I can’t believe I am saying this, but FROZEN 2 is better than its predecessor. Darker, a little more mature, but still an excellent film for families, the songs believe it or not are catchier, so parents beware. SEE THIS MOVIE! #Frozen2

Patrick Dougall:
I’m SOOO emo! #Frozen2 was PERFECT!!! I LITERALLY went thru every emotion possible in this film!!! Oh man! I’m going to be seeing this movie so many times!!!! @DisneyFrozen 🍂❄🍂❄🍂❄🍂

Alisha Grauso:
#Frozen2 is breathtakingly beautiful and leans in on empowerment for its characters. I cried at least 3 times. From the story to the last thread on Elsa's dress, the care and love put into it shows. And, good news, every one of Team Elsa gets at least one solo this time around.

Drew Taylor:
Loved #Frozen2. It’s a darker, more complex and more emotionally mature story, continuing everything you love about the first movie and upping the ante while maintaining the intimacy of the original. Gorgeous animation, wonderful new characters and (FINALLY) a Kristoff song! ❄

Clayton Davis:
#Frozen2 embarks as not just an evolution of its characters, but it sincerely acknowledges that it's fanbase has grown over the last 6 years, and they have new things to learn in a changing world. Songs are plentiful. Beautiful shots at times. It was something I REALLY needed.

Francis Dominic:
ARE YOU KIDDING ME?! FROZEN 2 IS ACTUALLY THE PERFECT SEQUEL! The magic, the depth, the healing from the TRAUMA! I couldn’t name a better Disney Sequel. You shouldn’t walk to see #Frozen2, YOU SHOULD RUN! Bravo, Disney. Thanks for making me UGLY cry in theaters.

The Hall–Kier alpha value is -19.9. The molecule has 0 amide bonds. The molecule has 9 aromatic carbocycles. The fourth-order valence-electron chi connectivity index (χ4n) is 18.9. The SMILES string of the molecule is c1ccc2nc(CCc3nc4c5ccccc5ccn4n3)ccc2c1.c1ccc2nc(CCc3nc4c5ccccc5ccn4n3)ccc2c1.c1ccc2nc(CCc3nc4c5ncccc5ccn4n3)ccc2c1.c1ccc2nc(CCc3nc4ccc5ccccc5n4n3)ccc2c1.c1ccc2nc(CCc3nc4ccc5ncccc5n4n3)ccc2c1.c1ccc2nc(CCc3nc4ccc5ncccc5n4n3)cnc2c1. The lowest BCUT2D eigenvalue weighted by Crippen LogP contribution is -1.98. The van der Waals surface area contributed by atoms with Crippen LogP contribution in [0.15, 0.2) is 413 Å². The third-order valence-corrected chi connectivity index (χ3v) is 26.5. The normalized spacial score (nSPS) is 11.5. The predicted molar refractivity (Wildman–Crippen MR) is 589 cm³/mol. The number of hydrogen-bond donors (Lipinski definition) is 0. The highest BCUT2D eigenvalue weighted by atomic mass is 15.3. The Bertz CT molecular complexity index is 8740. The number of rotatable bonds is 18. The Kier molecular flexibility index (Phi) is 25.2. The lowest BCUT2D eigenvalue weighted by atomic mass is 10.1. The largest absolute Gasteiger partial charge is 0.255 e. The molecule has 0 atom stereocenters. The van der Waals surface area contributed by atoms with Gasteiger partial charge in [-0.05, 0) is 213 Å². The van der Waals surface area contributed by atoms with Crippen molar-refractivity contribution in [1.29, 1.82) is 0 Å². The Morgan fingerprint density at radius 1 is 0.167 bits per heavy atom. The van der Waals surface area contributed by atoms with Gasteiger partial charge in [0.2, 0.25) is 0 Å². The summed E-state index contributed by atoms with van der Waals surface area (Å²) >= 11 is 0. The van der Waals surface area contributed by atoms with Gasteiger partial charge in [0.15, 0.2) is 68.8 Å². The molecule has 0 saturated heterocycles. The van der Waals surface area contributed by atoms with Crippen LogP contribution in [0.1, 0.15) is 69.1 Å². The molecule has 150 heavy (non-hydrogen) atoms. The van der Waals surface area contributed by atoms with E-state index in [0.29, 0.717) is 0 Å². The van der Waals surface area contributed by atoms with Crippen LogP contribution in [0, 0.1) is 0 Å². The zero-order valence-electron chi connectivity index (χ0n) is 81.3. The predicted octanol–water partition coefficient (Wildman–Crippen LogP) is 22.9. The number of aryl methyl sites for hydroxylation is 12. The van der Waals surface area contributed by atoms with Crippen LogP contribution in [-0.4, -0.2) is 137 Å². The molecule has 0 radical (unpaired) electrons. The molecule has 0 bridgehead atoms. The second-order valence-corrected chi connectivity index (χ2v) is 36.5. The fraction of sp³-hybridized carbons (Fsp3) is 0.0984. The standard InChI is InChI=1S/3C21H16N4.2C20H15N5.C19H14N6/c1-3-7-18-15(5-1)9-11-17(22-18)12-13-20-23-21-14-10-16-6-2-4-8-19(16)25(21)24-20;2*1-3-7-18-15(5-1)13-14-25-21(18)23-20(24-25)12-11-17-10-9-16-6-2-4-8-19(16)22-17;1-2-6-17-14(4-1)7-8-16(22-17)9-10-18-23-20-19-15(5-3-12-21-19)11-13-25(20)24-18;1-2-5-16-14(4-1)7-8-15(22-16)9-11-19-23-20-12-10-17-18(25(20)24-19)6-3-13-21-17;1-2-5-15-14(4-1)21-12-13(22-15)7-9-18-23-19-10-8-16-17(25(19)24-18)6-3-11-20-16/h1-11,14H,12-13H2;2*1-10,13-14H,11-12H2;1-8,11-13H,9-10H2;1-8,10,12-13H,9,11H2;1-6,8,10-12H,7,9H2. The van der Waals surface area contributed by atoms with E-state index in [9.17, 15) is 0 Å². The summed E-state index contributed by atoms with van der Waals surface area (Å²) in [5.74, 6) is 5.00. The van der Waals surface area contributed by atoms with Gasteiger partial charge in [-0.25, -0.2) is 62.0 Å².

Il film sembra più dark e maturo rispetto al primo e tiene conto che sono passati 6 anni dall'uscita del primo capitolo così pare hanno voluto dare un registro più adulto al film.


User's Signature

Go to the top of the page
 
+Quote Post
veu
messaggio 9/11/2019, 23:15
Messaggio #452


Gold Member
*******

Gruppo: Moderatore
Messaggi: 18.272
Thanks: *
Iscritto il: 27/8/2005




Video dell'anteprima:

Click


Video con il Cast del film:

Click

Click


Video del film

Arendelle Evacuation:

Click


Olaf Gets Poetic Scene:

Click



Nuovo Tv Spot in francese:

Click



Immagine di Anna e Kristoff:



User's Signature

Go to the top of the page
 
+Quote Post
veu
messaggio 9/11/2019, 23:16
Messaggio #453


Gold Member
*******

Gruppo: Moderatore
Messaggi: 18.272
Thanks: *
Iscritto il: 27/8/2005




Video sulla creazione del film:

Embracing the Elements: Columbia's "Disney Frozen 2" Collection

Click


User's Signature

Go to the top of the page
 
+Quote Post
veu
messaggio 9/11/2019, 23:22
Messaggio #454


Gold Member
*******

Gruppo: Moderatore
Messaggi: 18.272
Thanks: *
Iscritto il: 27/8/2005




Versione Spagnola di Into the Unknown dei titoli di coda:

Mucho más allá di David Bisbal - Click


Versione Coreana:

TAEYEON _ Into the Unknown - Click


User's Signature

Go to the top of the page
 
+Quote Post
veu
messaggio 9/11/2019, 23:23
Messaggio #455


Gold Member
*******

Gruppo: Moderatore
Messaggi: 18.272
Thanks: *
Iscritto il: 27/8/2005




La prima mondiale del film:

Live at the Frozen 2 World Premiere - Presented by Columbia - Click


User's Signature

Go to the top of the page
 
+Quote Post
Daydreamer
messaggio Oggi, 11:28
Messaggio #456


Gold Member
*******

Gruppo: Utente
Messaggi: 4.885
Thanks: *
Iscritto il: 9/4/2008
Da: Brescia




Frozen 2 in copertina sul nuovo numero di TV Sorrisi e Canzoni uscito quest'oggi. Non ricordo un cartone animato in copertina da tempo immemore ohmy.gif .


User's Signature

Go to the top of the page
 
+Quote Post

19 Pagine V  « < 17 18 19
Fast ReplyReply to this topicStart new topic
1 utenti stanno leggendo questa discussione (1 visitatori e 0 utenti anonimi)
0 utenti:

 

RSS Versione Lo-Fi Oggi è il: 12/11/2019, 15:54